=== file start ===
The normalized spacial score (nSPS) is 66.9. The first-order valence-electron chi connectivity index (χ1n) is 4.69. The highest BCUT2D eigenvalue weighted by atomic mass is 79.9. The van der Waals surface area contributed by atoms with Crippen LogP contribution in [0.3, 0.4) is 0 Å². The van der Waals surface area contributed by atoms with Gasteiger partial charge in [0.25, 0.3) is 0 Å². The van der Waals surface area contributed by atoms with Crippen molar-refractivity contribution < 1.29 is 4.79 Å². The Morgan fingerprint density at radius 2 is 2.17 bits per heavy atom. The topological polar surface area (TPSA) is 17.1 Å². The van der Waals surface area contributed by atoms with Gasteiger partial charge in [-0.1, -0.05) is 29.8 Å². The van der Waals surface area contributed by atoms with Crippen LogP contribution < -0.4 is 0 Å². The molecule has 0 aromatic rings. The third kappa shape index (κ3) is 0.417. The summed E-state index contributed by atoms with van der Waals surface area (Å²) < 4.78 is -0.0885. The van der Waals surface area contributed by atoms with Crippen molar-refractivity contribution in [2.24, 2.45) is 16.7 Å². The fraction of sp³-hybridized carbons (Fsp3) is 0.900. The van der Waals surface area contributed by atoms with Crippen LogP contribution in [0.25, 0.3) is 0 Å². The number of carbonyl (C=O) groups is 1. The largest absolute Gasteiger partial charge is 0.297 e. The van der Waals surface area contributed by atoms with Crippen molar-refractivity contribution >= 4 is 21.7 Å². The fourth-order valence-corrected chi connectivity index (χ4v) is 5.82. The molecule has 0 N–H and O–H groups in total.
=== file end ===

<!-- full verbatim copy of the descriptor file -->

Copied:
The normalized spacial score (nSPS) is 66.9. The first-order valence-electron chi connectivity index (χ1n) is 4.69. The highest BCUT2D eigenvalue weighted by atomic mass is 79.9. The van der Waals surface area contributed by atoms with Crippen LogP contribution in [0.3, 0.4) is 0 Å². The van der Waals surface area contributed by atoms with Gasteiger partial charge in [0.25, 0.3) is 0 Å². The van der Waals surface area contributed by atoms with Crippen molar-refractivity contribution < 1.29 is 4.79 Å². The Morgan fingerprint density at radius 2 is 2.17 bits per heavy atom. The topological polar surface area (TPSA) is 17.1 Å². The van der Waals surface area contributed by atoms with Gasteiger partial charge in [-0.1, -0.05) is 29.8 Å². The van der Waals surface area contributed by atoms with Crippen LogP contribution < -0.4 is 0 Å². The molecule has 0 aromatic rings. The third kappa shape index (κ3) is 0.417. The summed E-state index contributed by atoms with van der Waals surface area (Å²) < 4.78 is -0.0885. The van der Waals surface area contributed by atoms with Crippen molar-refractivity contribution in [2.24, 2.45) is 16.7 Å². The fraction of sp³-hybridized carbons (Fsp3) is 0.900. The van der Waals surface area contributed by atoms with Crippen LogP contribution in [0.25, 0.3) is 0 Å². The number of carbonyl (C=O) groups is 1. The largest absolute Gasteiger partial charge is 0.297 e. The van der Waals surface area contributed by atoms with Crippen molar-refractivity contribution >= 4 is 21.7 Å². The fourth-order valence-corrected chi connectivity index (χ4v) is 5.82. The molecule has 0 N–H and O–H groups in total.